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I am trying to follow the methods used in this paper (http://arxiv.org/pdf/1208.3023.pdf) to construct the Hamiltonian of a graphene cone, but taking into account the spin-orbit coupling.

The paper constructs the Hamiltonian for a graphene cone with a Haldane mass term of the form $m \tau_z \sigma_z$.

I wish to take into account the spin. So, instead of the mass term having the form $m \tau_z \sigma_z$, it should look like $m \tau_z \sigma_z s_c$, where $s_c = \vec{n} \cdot \vec{s}$ accounts for the spin projection on the surface of the cone. The spin degree of freedom can easily be added to the massless term of the Hamiltonian by putting $s_0$ at the end (since it does not affect it).

(If this were flat graphene, the mass term would be $m \tau_z \sigma_zs_z$ like in the Kane-Mele model.)

The problem is that when I construct my Hamiltonian, I don't know "when" to add the mass term. Do I start from the standard 2D graphene Hamiltonian (with spin), add this mass term, and then use the required formalism to take into account the conical topology?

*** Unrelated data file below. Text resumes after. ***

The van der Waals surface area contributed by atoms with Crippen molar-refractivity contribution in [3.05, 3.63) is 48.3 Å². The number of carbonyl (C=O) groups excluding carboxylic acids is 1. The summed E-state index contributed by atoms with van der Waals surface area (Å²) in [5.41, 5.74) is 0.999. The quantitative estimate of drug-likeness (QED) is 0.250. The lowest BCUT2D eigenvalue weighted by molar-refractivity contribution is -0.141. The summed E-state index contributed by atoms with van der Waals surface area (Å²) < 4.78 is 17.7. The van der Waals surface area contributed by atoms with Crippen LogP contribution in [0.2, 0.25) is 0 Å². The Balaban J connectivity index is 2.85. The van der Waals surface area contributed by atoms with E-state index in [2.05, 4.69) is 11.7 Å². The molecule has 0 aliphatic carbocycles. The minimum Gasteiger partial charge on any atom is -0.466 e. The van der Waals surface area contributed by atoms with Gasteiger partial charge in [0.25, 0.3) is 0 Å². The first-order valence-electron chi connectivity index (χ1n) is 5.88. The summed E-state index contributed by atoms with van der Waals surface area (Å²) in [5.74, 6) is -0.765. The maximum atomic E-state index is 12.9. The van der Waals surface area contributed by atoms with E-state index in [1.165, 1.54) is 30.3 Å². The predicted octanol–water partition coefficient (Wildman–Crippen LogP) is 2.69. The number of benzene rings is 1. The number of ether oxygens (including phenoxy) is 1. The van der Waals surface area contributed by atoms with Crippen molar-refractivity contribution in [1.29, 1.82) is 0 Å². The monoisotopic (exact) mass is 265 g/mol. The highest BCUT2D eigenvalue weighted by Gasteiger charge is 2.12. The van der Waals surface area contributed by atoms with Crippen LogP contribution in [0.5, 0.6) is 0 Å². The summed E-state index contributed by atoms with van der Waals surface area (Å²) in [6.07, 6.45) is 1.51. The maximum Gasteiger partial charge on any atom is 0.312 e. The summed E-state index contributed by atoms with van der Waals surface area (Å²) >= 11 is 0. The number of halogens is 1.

Or can I already start from the cone's massless Hamiltonian (which is already in block-diagonal form) and simply add the mass term to it?

Ideally I would like to obtain a Hamiltonian which is in block-diagonal form, which is attainable if we neglect the spin (as shown in the paper).

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Well... I worked through both approaches and got identical results. The mass term played nice and I was able to obtain a block-diagonal, radial Hamiltonian.

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